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Gilbert, W. B / Margaret Tudor A Romance of Old St. Augustine
Then came a message from the
captain, asking if I would see him. I was eager to be out, for many
reasons, the chief being my desire to see him from whom I had been so
long parted; it was his face I sought first among the many familiar ones
that crowded round me. Besides Captain Brayne I recognized other
officers of the _Carolina_ as the same with whom I had sailed from the
Downs nearly two years ago. All my fellow prisoners--save one--greeted
me joyfully and kindly. But that one missing face--where was it?

It was on my tongue to ask for Mr. Rivers; then, of a sudden, it came
over me _how_ we had parted. So! and he still believed me--that thing
which I had shown myself. He had nursed his doubts for two whole days
and nights, and now he would not even come forward to touch my hand and
wish me joy of my escape. It seemed to me I caught glances of pity
passing between one and another of the lookers-on. Did they wait to see
how Margaret Tudor would bear her lover's apathy? A jilted maid!

There was a mist before my eyes; but I smiled and said little gracious
words of thanks to each and all of them, and wished in my heart that I
was dead. Oh, my love! whatever doubts you may have had of me were paid
back that cruel moment in full measure. I recalled some of the hard
speeches I had heard from the embittered Spanish woman, and I thought
within myself, All men are made after the same pattern!

Captain Brayne and Master Collins and good old Captain Baulk of the
_Three Brothers_ had been in earnest conversation for some moments; and
now the _Carolina's_ commander came to me and took me gently by the
hand, leading me aside.

"Mistress Margaret," he said, "there is one aboard this ship to whom
your coming may mean life instead of death. He is very ill,--so ill that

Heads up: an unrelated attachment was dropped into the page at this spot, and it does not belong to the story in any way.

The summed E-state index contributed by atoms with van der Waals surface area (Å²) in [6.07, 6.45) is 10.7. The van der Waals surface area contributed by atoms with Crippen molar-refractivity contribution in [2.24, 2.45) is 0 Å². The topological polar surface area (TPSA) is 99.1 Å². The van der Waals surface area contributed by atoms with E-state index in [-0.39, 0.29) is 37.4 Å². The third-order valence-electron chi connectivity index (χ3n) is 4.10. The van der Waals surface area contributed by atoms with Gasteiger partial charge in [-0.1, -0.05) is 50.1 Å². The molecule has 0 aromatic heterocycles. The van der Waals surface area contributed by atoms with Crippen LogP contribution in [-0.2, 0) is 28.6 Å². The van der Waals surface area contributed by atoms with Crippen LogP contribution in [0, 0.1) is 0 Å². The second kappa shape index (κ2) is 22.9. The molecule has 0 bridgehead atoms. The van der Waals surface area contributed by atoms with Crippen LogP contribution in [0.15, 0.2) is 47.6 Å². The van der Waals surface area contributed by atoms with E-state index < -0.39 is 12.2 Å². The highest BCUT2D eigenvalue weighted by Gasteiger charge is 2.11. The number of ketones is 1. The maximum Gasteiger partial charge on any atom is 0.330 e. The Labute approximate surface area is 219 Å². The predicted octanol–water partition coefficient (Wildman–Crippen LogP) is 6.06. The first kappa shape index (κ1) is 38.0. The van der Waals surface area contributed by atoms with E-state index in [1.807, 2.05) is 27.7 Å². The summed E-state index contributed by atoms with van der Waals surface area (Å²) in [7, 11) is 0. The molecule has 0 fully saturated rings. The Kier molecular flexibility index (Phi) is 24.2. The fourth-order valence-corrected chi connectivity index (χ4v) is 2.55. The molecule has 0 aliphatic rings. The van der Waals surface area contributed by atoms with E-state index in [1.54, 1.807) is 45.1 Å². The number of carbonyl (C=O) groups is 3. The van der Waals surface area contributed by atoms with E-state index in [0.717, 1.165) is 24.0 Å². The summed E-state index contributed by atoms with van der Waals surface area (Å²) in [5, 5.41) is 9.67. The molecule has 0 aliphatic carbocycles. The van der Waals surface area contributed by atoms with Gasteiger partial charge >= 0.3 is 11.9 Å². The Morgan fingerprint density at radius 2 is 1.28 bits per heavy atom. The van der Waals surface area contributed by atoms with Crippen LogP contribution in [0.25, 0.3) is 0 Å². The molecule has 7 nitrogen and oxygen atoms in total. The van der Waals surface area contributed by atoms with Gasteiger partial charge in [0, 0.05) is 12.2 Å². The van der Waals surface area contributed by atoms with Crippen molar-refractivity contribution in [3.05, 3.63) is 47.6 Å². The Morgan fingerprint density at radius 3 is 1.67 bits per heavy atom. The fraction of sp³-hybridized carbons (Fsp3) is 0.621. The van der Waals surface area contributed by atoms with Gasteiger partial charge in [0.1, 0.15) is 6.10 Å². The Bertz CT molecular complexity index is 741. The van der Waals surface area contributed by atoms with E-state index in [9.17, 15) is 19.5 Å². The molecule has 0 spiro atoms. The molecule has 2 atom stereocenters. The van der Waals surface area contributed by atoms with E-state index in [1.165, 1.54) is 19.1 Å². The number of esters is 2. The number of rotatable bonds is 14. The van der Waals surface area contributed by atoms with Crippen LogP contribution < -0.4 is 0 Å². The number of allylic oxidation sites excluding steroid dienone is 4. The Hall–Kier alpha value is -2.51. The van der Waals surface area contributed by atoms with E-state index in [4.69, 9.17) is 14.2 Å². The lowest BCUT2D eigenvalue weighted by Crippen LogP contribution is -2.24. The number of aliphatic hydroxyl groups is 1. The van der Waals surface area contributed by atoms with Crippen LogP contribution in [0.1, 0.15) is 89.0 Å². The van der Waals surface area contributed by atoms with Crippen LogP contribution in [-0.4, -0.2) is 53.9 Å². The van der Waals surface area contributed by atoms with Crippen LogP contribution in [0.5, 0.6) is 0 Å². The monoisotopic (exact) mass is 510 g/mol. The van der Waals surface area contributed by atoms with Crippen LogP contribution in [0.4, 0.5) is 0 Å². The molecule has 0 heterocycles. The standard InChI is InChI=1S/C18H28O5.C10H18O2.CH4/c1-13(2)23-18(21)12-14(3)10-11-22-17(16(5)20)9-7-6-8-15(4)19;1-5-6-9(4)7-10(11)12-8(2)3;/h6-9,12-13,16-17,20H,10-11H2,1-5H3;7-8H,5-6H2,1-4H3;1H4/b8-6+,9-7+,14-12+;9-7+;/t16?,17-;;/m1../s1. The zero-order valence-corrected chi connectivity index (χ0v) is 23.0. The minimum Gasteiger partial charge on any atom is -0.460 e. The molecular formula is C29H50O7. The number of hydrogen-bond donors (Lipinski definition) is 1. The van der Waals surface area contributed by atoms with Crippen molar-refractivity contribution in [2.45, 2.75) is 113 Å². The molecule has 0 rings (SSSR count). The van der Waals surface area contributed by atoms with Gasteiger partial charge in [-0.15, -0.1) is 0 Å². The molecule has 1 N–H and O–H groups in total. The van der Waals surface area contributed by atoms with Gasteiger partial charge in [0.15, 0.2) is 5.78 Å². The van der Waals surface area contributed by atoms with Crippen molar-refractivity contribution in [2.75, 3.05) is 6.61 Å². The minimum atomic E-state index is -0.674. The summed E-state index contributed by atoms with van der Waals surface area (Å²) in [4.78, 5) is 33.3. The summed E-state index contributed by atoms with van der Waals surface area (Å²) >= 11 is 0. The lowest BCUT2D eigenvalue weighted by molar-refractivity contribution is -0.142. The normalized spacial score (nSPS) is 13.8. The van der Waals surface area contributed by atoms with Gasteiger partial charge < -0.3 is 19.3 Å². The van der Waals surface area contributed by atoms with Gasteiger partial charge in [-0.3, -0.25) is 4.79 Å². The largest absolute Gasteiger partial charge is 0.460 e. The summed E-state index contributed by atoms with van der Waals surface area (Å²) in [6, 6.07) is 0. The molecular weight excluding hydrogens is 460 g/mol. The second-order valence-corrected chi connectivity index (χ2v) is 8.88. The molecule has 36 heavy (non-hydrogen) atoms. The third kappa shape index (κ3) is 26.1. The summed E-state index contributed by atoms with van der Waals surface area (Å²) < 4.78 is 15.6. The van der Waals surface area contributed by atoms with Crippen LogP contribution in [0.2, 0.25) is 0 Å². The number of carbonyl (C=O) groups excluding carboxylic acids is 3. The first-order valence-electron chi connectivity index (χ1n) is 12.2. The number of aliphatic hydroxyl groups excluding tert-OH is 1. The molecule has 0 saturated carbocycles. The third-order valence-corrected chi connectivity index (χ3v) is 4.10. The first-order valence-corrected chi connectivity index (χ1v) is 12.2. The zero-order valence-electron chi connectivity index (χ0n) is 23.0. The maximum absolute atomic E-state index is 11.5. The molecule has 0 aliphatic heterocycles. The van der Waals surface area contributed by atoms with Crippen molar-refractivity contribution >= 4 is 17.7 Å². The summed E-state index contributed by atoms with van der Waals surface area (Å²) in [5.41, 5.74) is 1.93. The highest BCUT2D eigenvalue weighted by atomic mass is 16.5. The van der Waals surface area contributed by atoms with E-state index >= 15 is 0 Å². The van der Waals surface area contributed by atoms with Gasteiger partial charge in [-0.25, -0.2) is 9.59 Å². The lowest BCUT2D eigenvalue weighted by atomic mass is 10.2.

we despaired of him till now,--and one name is ever on his lips. Are you
too weak and unstrung, my dear young lady, to go with me to his sick
bed?"

That was how the truth came to me. I cannot write of what I felt.

"Take me to him," I said.

He lay in his berth; his large eyes were alight with fever, and he was
talking ceaselessly, now in broken whispers, now with a proud defiance
in his husky tones.

"God knows what the devils did to him," murmured Henry Brayne. "He was
once a proper figure of a man; but starvation and ill usage have worn
him to a shadow!"

Aye, but a shadow with a gnawing sorrow at its heart.

"You may taunt me, Seņor de Melinza," whispered the broken voice, "you
may taunt me with my helplessness. I may not break these bonds, it is
true; but neither can you sever those that bind to me the love of a
true-hearted English maid.... That is a foul lie, Don Pedro, and I cast
it back into your teeth!... Strike a helpless prisoner? Do so, and you
add but another black deed to the long score that stands against the
name of Spaniard. Some day the reckoning will come, seņor--I dare stake
my soul on that!... I'll not believe it; no! not upon your oath, Don
Pedro!... Margaret, Margaret! Tell him he lies, dear lady!... In God's
name, speak, sweetheart!" And though I knelt beside him, and called his
name again and again, he was deaf to my voice and put me by with feeble
hands, crying ever: "Margaret! Margaret!" till I thought my heart would
break.

Oh! the terror of this new jailer--dread Disease--that held him in its
grip while Death lurked grimly in the background! For no wiles or
blandishments of mine could move them or loose their hold upon the life
most dear to me. When there was but man to deal with, my faith failed me
and I ceased praying; now it was my punishment that only God's mercy
could set my dear love free,--and it might be his pleasure to loose him
in another world and leave me still on earth to mourn his loss.

As, hour after hour, I listened to his ravings, a deeper understanding
of the horrors of his long captivity began to grow upon me. I could
scarce forbear crying out when I thought how I had touched the hand of
that vile Spaniard, and listened, smiling, when he spoke of love to me.

How terrible a thing is hatred! Heaven pardon me, but I think there is
somewhat of it in my heart. Yet, now that the fever is abating, and my
beloved is coming back to me from the very brink of the grave, I do pray
that I may forgive mine enemy, even as God in His clemency has pardoned
me!

* * * * *

He knows me at last. It was some hours ago. I was bending over him, and
a light of recognition dawned in his eyes.

"Margaret! _Margaret!_ is it _you_? I dreamed just now----that----that
you were untrue to me!"

"Did you so, dear love?" I answered. "Forget it then, and rest; for now
the fever and the dreams are past."

He smiled at me and fell asleep like a little child.

* * * * *

In the long hours that I have watched beside him I have written these
last pages of my story; and some time, when he is awake and strong
enough to bear the truth, I will put them all into his hand and leave
him here alone. And I think, when he has read them through to the end,
he will discern--between the lines--more of my heart than I have words
to tell.



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